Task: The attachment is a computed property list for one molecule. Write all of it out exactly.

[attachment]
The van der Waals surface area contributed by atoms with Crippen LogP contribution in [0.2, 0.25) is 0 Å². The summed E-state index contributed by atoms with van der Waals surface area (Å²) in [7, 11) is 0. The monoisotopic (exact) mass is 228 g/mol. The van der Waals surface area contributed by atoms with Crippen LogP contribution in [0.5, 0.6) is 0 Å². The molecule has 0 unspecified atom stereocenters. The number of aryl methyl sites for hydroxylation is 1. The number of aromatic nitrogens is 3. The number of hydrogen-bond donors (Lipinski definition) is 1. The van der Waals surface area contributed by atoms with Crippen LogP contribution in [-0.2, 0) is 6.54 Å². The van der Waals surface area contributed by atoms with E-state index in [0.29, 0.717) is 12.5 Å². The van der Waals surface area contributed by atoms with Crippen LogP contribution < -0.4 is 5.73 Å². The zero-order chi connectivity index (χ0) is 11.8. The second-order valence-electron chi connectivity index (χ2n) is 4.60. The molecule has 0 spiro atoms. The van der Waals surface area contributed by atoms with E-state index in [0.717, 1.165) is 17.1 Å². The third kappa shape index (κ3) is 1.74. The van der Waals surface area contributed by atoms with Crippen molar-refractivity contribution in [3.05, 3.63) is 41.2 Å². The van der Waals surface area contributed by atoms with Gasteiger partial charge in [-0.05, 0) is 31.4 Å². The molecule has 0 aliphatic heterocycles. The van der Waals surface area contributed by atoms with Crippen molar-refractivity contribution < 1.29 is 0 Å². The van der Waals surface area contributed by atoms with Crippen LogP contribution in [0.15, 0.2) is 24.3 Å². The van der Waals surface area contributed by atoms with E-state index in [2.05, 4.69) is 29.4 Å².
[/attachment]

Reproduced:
The van der Waals surface area contributed by atoms with Crippen LogP contribution in [0.2, 0.25) is 0 Å². The summed E-state index contributed by atoms with van der Waals surface area (Å²) in [7, 11) is 0. The monoisotopic (exact) mass is 228 g/mol. The van der Waals surface area contributed by atoms with Crippen LogP contribution in [0.5, 0.6) is 0 Å². The molecule has 0 unspecified atom stereocenters. The number of aryl methyl sites for hydroxylation is 1. The number of aromatic nitrogens is 3. The number of hydrogen-bond donors (Lipinski definition) is 1. The van der Waals surface area contributed by atoms with Crippen LogP contribution in [-0.2, 0) is 6.54 Å². The van der Waals surface area contributed by atoms with E-state index in [0.29, 0.717) is 12.5 Å². The van der Waals surface area contributed by atoms with Crippen LogP contribution < -0.4 is 5.73 Å². The zero-order chi connectivity index (χ0) is 11.8. The second-order valence-electron chi connectivity index (χ2n) is 4.60. The molecule has 0 spiro atoms. The van der Waals surface area contributed by atoms with E-state index in [0.717, 1.165) is 17.1 Å². The third kappa shape index (κ3) is 1.74. The van der Waals surface area contributed by atoms with Crippen molar-refractivity contribution in [3.05, 3.63) is 41.2 Å². The van der Waals surface area contributed by atoms with Gasteiger partial charge in [-0.05, 0) is 31.4 Å². The molecule has 0 aliphatic heterocycles. The van der Waals surface area contributed by atoms with Crippen molar-refractivity contribution < 1.29 is 0 Å². The van der Waals surface area contributed by atoms with Crippen LogP contribution in [0.15, 0.2) is 24.3 Å². The van der Waals surface area contributed by atoms with E-state index in [2.05, 4.69) is 29.4 Å².